Trying to figure out the best way to spend my self-imposed monthly allowance for new music, I quite luckily stumbled across this album going for a wallet-busting $30. Being an avid Wire fan now for a mere (but important) six years, I had to reshelve the new Q and Not U and the latest Pretty Girls Make Graves albums that I had intended to buy. Because I had only heard that this release existed, I wasn't sure exactly what to expect in terms of sound quality. Going at a bootleg price, I was concerned that it was one of those half-assed "live" albums released mostly by foreign labels (that are theoretically not governed by our copyright laws), in which either neighboring discussions can be heard with more clarity than the actual band or the worshipping screams are so loud that the overall sound clamors, overbearing the music. Realizing that EMI was behind this extremely hard-to-find release, I figured that a major label (especially one that is now the home to David Coverdale and Garth Brooks, though also to Neu! and Kraftwerk back in the day) would not risk their potential profit if it was of poor quality.
I first heard Wire while at another audiophile's house. He was in the middle of one of his listen-to-my-record-collection ambushes (of which I'm sure I've been an instigator in my own right, imposing my musical tastes upon unwilling, yet appeasing, friends) when I reluctantly sat back to absorb yet another record — it was Wire's Chairs Missing (which garnered a coveted 5-star rating from allmusic). I was instantly hooked and Wire quickly became in my eyes one of the greatest rock bands ever to don instruments. So you can imagine my surprise in coming across this album!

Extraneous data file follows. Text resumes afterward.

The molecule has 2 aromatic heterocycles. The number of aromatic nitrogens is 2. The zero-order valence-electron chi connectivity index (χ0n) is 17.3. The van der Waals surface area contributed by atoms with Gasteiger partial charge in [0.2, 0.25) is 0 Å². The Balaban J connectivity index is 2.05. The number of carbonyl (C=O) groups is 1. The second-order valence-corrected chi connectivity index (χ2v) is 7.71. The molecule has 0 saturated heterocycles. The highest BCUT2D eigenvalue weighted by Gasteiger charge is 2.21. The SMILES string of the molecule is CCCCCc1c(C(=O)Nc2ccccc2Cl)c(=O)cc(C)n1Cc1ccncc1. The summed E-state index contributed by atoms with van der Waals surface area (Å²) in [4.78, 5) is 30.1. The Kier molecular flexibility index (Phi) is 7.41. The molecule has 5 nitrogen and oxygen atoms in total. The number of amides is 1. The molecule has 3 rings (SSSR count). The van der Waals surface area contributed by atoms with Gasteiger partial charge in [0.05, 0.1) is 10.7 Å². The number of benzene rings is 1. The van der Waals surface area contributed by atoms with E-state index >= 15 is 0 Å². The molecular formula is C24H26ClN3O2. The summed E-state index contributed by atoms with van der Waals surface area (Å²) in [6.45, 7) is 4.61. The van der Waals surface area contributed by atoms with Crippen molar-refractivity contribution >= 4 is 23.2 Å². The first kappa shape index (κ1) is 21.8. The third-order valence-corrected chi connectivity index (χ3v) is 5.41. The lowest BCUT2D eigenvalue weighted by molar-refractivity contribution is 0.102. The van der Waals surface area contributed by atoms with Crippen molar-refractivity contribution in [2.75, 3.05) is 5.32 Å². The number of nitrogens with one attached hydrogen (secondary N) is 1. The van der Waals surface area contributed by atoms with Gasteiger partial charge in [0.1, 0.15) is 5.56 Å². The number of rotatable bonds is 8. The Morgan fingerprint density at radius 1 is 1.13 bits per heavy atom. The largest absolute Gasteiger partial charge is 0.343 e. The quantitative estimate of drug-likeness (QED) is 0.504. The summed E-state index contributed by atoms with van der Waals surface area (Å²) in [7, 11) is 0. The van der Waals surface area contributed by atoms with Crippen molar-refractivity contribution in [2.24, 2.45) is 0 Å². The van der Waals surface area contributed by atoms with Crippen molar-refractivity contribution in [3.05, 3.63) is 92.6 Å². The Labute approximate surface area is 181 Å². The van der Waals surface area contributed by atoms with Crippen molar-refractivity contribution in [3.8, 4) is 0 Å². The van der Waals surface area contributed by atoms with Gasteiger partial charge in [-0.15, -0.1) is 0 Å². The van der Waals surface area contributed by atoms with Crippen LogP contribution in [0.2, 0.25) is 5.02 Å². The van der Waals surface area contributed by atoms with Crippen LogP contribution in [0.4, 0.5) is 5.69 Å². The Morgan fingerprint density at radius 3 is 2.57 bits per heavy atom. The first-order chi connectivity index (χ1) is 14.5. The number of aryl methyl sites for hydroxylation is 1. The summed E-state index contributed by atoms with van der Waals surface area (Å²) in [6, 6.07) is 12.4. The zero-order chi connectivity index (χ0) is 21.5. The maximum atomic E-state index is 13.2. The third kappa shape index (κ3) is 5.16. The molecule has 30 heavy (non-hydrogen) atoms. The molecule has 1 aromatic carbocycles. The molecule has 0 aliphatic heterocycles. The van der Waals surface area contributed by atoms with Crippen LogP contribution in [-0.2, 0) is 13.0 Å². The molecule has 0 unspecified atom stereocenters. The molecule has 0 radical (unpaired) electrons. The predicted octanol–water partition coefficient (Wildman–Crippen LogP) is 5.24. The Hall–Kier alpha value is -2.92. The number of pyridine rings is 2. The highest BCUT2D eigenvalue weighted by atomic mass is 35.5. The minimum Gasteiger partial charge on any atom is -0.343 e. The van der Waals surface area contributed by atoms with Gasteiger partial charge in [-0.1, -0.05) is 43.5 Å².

The disc begins with several selections from their infamous first show at London's The Roxy on April 1, 1977, a set that was part of a punk festival documented by EMI for the Roxy London WC2 compilation. While Lowdown and 12XU were included on the compilation, others (in addition to the two included on the comp) were remixed, rerecorded, and put out on Wire's first album, the universally praised Pink Flag release (another 5-star endeavor). There were five additional tracks that Wire played at that gig that had not been released before Behind the Curtains. Though their musical inexperience — only Newman and (early member) George Gill had experience with their instruments at the time of the Roxy gig — was not fully apparent on Pink Flag, it is fairly evident on the Roxy tracks. The best of the live bunch is Wire's cover of J.J. Cale's After Midnight, an emotionally-charged, frantic number rendering lead singer Colin Newman's lyrics nearly incomprehensible. The other four, including the amusing Mary is a Dyke and the raucous Too True, are piercing three-chord numbers that, taken alone, are not groundbreaking. Viewed in the greater context of Wire's accomplishments, however, they not only are significant in revealing the band's roots, but also are simply good punk rock songs whose raw energy is one factor that makes this release compelling.